Luke 7:9 I say unto you, I have not found so great faith

Greek : 

Literal Verse: 

I'm telling you. not, however, within Israel, so great a trust have I discovered

KJV : 

Luke 7:9 I say unto you, I have not found so great faith, no, not in Israel.

Interesting and Hidden Aspects: 

This line is spoken after the centurion says he isn't worthy to have Christ come to his house. This is an interesting verse to compare to the Matthew version (Matthew 8:10) because this is unlikely to be something Jesus said twice. Here, the phrase has been shortened, but the keywords are all the same. The only other difference is that in Matthew, the "in Israel" phrase describes the faith.  Here, however, it comes earlier in the sentence.  Again, both verses are made to look more the same in translation than they are in Greek. 

The Matthew verse started with the "verily" phrase (discussed in detail in this article.) Luke drops the "verily" part of the phrase here and throughout his Gospel, keeping the "I'm telling you" part of it. 

The term used for "I_found" is the source of our word, "heuristic," meaning enabling a person to find out something for themselves. It means "find out" and "discover."

The Greek word translated as "not" here is a word combining the negative with the word usually translated as "but" or "however" so "but no" or "no, however."  In Matthew, this is a slightly longer word meaning "no one". It was introduced by a proposition that was also removed. 

"So much" is a compound adjective that means literally "that which (or who) has to such a degree." This is an uncommon word.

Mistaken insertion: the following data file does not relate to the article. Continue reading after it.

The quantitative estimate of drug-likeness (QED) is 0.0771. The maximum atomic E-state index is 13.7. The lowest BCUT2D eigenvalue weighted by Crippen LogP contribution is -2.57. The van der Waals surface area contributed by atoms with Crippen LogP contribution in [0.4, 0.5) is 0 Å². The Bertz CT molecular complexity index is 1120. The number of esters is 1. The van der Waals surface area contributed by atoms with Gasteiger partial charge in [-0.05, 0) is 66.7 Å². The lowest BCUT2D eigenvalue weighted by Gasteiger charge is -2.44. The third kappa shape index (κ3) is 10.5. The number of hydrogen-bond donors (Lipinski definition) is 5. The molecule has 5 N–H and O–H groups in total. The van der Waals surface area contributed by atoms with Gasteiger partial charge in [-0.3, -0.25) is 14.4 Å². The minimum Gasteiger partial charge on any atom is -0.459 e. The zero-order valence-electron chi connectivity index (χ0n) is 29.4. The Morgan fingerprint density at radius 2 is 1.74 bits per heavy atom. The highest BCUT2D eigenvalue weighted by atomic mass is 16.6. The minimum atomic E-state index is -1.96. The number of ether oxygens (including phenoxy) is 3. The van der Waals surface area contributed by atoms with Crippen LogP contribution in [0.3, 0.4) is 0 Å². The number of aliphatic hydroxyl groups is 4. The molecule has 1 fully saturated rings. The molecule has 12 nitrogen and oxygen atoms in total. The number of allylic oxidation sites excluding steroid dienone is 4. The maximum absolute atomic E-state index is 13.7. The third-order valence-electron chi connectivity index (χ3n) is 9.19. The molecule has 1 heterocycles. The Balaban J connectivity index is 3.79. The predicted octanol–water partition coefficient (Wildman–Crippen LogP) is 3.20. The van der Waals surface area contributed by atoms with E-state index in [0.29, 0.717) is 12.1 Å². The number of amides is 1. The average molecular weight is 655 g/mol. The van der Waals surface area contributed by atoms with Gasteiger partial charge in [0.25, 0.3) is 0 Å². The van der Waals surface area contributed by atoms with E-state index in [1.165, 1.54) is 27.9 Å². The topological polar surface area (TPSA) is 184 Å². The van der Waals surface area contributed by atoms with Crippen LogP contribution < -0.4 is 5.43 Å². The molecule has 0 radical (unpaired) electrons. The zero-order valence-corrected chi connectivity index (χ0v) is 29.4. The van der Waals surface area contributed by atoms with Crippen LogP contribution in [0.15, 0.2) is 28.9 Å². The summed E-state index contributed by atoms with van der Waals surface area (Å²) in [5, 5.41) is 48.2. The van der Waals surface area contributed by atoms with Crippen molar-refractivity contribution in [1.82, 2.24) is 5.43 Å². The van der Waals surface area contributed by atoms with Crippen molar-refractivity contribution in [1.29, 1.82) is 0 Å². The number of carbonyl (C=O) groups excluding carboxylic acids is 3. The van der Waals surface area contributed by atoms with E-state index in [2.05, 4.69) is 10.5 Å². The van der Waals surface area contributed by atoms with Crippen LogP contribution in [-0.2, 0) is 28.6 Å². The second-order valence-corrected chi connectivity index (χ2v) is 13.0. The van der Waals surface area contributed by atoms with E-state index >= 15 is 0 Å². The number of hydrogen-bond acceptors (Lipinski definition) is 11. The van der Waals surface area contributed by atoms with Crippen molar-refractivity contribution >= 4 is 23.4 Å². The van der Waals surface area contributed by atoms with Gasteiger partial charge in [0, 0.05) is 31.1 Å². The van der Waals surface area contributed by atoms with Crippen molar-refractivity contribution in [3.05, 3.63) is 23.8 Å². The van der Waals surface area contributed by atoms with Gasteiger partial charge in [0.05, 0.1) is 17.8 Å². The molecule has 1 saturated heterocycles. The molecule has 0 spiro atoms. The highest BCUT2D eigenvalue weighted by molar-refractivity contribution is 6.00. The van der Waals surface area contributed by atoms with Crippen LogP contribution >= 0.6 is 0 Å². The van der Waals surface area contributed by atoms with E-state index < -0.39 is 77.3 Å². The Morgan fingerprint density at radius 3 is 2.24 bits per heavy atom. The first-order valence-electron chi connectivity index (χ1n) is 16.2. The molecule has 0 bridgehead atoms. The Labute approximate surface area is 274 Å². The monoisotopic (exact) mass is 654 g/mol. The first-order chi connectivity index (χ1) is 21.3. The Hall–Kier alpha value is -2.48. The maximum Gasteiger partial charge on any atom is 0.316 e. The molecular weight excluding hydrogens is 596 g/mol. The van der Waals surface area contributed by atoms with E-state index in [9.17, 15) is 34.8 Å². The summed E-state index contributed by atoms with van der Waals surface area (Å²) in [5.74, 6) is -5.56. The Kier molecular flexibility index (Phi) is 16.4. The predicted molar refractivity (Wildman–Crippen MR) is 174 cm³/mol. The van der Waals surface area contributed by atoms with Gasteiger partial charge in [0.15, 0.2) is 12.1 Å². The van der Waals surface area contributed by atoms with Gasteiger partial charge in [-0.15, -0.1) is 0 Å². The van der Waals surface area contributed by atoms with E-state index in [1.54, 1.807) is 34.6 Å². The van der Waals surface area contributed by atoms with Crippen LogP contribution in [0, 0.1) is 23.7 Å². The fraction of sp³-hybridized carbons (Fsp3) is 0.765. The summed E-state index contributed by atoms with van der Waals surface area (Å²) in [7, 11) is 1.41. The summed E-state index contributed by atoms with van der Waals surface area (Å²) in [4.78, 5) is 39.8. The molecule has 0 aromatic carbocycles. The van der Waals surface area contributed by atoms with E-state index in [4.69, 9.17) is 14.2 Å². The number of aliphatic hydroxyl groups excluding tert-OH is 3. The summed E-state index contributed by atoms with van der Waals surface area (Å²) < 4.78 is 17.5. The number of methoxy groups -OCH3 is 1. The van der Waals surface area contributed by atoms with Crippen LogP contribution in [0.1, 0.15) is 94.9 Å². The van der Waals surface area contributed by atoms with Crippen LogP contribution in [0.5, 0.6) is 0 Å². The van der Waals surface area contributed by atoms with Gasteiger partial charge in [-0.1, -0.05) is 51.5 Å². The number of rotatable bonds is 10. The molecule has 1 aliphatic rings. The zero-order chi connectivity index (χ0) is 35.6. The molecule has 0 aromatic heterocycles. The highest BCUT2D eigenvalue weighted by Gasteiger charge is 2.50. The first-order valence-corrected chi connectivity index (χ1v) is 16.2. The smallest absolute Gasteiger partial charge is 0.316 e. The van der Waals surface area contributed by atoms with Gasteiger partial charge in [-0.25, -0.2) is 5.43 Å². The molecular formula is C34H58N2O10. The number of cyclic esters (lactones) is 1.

The term translated as "faith" means having confidence or trust in people and especially their words. It did not have the sense of religious belief that the word "faith" has in English today.

There is no second negative here "no, not", much less a double one. 

The "in Israel" phrase comes earlier in this verse. It appears more toward the end in the Matthew version. 

The word translated as "in" also means "within" or "among." It indicates being within a given area or group. However, the phrase having "faith in" something has a special meaning in English which this word doesn't have in Greek.

The word translated as "Israel" comes from the Hebrew, not the Greek. It refers both to the nation and the people.

Related Verses: 

Greek Vocabulary: 

Λέγω (1st sg pres ind act) "I tell" is from llego means "pick up", "choose for oneself", "pick out," and "count," "recount", "tell over", "say", "speak", "teach", "mean", "boast of", "tell of", "recite," "nominate," and "command."

ὑμῖν, (pron 2nd pl dat) "You" is from humon, the plural forms of su the pronoun of the second person, "you."

οὐδὲ (adv/conj) "No, not" is oude, which, as a conjunction, means "but not", "neither", and "nor." As an adverb, it meams "not at all" and "not even."-

ἐν (prep) "In" is from en, which means "in", "on", "at", "by", "among", "within", "surrounded by", "in one's hands", "in one's power," and "with".

τῷ Ἰσραὴλ  (noun sg neut dat) "Israel" is from Israel, which means "Israel."

τοσαύτην [uncommon](adj sg fem acc) "So great" is from tosoutos, , which means "so much", "thus much", "so far", "so large", and "so tall".

πίστιν (noun sg fem acc) "Faith" is from pistis, which means "confidence", "assurance", "trustworthiness", "credit", "a trust", "that which give confidence," and, as a character trait, "faithfulness."

εὗρον. (1st sg aor ind act) "Found" is from heurisko, which means "to find", "to find out", "to discover", "to devise", "to invent", "to get," and "to gain."

Front Page Date: 

Oct 24 2017